Designed and tested over the past 12 months, the V4SV features a new 1200cc 185hp V4 engine and Öhlins suspension.

Magnificent – The new V4SV superbike

The price will be roughly the same as the V4 SS, and initial production will be 200 machines, with priority given to the 50 V4 SS owners and the 70 who have made down payments for the new machine.

Other bikes in the works include the cheaper Commando 961, Atlas and Superlight 650 twin. Total initial production will be 1,000 bikes per year, up to 8,000.

The factory is extremely impressive – cleaner than Marie Kondo’s kitchen, with cutting edge technology everywhere operated by 142 enthusiastic and professional employees, including 55 from old Norton.

Immaculate – The factory is cleaner than Marie Kondo’s kitchen

The chances of a faulty part slipping here are about the same as Greta Thunberg sitting in front of a nice, juicy steak on her private jet, I thought as I sat down on a giant leather couch with a few questions for Dr. Hentschel.

Norton is a big name that has been tarnished by recent history. Will it be difficult to make it shine again?

We have some image issues with the old Norton, but this factory and the tremendous enthusiasm of staff and customers for the quality of the new Norton makes me very excited to make Norton big and successful again.

So … Herr Doktor, what are my chances of getting a free V4SV

Some buyers who paid £ 44,000 for the V4 SS are unhappy that they now have to pay an extra £ 10,000 for a V4SV. What would you tell them?

It was my decision, even though we had no legal obligation to do so. I just thought doing nothing would be wrong. Buyers of the V4 SS can also get their money back through the liquidators of the old Norton, but there are so many flaws on this bike that the price of the repair would be higher than the price of the bike. I’m not responsible for older Norton products – and I don’t want to be.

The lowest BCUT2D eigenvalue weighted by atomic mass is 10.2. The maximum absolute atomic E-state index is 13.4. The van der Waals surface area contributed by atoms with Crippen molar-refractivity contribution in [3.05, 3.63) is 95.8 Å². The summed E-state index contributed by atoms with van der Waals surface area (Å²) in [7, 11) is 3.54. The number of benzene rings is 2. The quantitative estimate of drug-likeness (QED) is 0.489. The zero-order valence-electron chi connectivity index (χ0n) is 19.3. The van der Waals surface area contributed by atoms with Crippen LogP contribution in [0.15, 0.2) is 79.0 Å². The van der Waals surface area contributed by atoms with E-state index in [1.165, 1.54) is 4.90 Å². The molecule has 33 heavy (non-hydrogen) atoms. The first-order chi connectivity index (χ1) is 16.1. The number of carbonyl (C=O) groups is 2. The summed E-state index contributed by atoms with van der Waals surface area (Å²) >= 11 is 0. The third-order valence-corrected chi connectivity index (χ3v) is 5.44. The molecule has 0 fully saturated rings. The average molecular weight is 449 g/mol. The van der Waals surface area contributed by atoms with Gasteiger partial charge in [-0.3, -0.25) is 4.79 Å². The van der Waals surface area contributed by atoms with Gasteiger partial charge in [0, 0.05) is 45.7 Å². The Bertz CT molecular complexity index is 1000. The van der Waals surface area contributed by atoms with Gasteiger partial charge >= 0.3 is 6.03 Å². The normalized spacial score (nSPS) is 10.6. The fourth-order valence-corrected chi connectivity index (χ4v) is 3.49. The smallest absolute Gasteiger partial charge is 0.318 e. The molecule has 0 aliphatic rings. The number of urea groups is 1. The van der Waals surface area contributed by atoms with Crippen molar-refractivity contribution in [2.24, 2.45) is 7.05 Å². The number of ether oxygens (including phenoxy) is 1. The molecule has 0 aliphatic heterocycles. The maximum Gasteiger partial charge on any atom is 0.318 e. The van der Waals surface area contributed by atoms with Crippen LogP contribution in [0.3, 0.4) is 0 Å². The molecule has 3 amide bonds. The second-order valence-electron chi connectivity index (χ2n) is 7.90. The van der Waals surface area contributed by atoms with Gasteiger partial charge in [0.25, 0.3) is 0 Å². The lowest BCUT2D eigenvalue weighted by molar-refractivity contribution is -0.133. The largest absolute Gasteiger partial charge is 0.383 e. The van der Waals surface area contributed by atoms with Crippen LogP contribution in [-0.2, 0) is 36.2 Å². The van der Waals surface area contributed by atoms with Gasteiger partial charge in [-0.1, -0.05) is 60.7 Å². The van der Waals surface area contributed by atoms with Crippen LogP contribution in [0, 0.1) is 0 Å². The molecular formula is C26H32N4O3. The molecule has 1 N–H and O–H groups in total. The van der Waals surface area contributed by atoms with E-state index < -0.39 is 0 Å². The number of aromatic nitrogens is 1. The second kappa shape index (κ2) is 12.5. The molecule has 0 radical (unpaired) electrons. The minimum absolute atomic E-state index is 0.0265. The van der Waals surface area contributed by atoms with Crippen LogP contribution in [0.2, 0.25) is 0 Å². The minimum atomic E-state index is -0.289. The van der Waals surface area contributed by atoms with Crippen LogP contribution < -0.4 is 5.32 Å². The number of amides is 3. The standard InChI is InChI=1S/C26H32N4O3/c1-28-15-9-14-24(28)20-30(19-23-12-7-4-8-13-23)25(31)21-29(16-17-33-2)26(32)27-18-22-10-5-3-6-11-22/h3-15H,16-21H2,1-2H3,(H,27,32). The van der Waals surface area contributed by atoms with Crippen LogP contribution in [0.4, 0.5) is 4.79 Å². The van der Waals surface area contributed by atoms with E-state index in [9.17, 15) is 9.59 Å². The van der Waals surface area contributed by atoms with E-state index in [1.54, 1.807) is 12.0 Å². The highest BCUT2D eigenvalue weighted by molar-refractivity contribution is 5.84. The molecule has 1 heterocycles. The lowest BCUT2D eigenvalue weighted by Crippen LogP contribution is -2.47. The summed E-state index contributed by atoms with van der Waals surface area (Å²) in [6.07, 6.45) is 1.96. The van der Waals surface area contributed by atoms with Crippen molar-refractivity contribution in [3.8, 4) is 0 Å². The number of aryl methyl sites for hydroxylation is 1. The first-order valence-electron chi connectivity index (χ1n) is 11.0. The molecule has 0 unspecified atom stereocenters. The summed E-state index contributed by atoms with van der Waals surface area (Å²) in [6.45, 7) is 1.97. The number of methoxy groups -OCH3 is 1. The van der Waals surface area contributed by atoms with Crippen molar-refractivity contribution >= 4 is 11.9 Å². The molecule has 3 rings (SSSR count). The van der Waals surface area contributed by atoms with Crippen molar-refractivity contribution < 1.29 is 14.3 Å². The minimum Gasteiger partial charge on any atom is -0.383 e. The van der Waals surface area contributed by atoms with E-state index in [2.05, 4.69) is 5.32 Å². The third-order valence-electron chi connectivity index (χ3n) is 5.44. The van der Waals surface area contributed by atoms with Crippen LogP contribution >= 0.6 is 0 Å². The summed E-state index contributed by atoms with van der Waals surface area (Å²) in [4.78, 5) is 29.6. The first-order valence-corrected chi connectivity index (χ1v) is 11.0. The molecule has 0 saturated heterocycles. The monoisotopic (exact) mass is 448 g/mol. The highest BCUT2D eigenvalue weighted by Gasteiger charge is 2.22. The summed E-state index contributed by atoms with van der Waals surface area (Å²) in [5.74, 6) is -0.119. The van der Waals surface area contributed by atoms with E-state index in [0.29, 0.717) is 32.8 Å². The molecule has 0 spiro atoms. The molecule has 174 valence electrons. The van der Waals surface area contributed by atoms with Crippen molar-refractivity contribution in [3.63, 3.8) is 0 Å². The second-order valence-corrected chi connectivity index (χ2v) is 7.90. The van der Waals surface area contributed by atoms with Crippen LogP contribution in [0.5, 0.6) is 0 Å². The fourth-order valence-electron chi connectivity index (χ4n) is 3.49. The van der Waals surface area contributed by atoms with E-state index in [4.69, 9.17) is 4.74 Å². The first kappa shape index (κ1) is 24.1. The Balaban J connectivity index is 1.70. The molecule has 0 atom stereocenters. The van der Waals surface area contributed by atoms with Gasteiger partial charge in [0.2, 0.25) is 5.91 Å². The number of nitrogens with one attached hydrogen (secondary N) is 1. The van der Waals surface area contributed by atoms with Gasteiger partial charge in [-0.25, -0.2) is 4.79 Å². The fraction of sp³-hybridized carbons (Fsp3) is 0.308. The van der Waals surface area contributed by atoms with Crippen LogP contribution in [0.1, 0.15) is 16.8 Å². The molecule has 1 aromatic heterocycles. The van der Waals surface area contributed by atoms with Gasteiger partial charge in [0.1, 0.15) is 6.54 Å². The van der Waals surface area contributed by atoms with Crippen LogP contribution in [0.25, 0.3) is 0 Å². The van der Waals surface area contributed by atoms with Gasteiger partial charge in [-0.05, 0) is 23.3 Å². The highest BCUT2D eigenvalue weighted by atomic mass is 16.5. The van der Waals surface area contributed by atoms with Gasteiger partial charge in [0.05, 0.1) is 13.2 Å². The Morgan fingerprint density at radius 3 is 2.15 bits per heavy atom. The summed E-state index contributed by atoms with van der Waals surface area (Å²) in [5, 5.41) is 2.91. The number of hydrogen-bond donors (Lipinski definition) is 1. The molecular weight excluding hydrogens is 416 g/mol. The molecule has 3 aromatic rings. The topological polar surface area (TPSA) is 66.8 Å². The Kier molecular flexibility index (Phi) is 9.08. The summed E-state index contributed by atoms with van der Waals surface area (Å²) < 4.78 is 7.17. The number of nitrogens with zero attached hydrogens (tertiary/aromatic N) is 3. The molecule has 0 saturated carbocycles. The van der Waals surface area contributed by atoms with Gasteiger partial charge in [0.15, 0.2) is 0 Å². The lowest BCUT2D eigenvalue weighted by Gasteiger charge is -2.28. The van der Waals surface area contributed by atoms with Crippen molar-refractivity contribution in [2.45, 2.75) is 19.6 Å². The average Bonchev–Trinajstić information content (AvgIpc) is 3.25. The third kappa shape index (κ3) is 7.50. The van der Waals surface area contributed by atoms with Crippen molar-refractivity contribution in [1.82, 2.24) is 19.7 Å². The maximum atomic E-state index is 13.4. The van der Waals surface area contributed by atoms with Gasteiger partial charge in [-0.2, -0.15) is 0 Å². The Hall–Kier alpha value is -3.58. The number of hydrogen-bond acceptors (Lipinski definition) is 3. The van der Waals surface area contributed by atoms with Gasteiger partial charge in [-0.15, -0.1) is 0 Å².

Future plans?

We have plans for the next 10 years. In addition to the current type of bikes, I already had a product in mind, I described it to the designer and he produced exactly what I had in mind.

Future products will include gasoline-powered bikes, e-bikes, and bikes to attract younger customers, but all new Norton bikes will be modern and luxurious.

Geoff chats with Dr Hentschel

Race plans?

If you ask me if I want to race and win the Isle of Man TT the answer is yes. It’s in Norton’s DNA, but running costs money, so we’ll decide that when the business plan supports it.

How do you see the future of motorcycles in general?

I’m less enthusiastic about new cars and more about new motorcycles. The emotion is much higher, so the future is very exciting.

And finally, do you ride a motorcycle, and if so, what?

Absoutely. I bought a gold Norton Commando 961 in 2016 and still have it. It’s on its way from Germany for the service technicians here to check it out – and I’ve asked them to treat me like a normal customer.

Detail – Almost Completed V4SVs

Free bike!

Yes, I thought that would get your attention.

Price – Silence SO1 Connected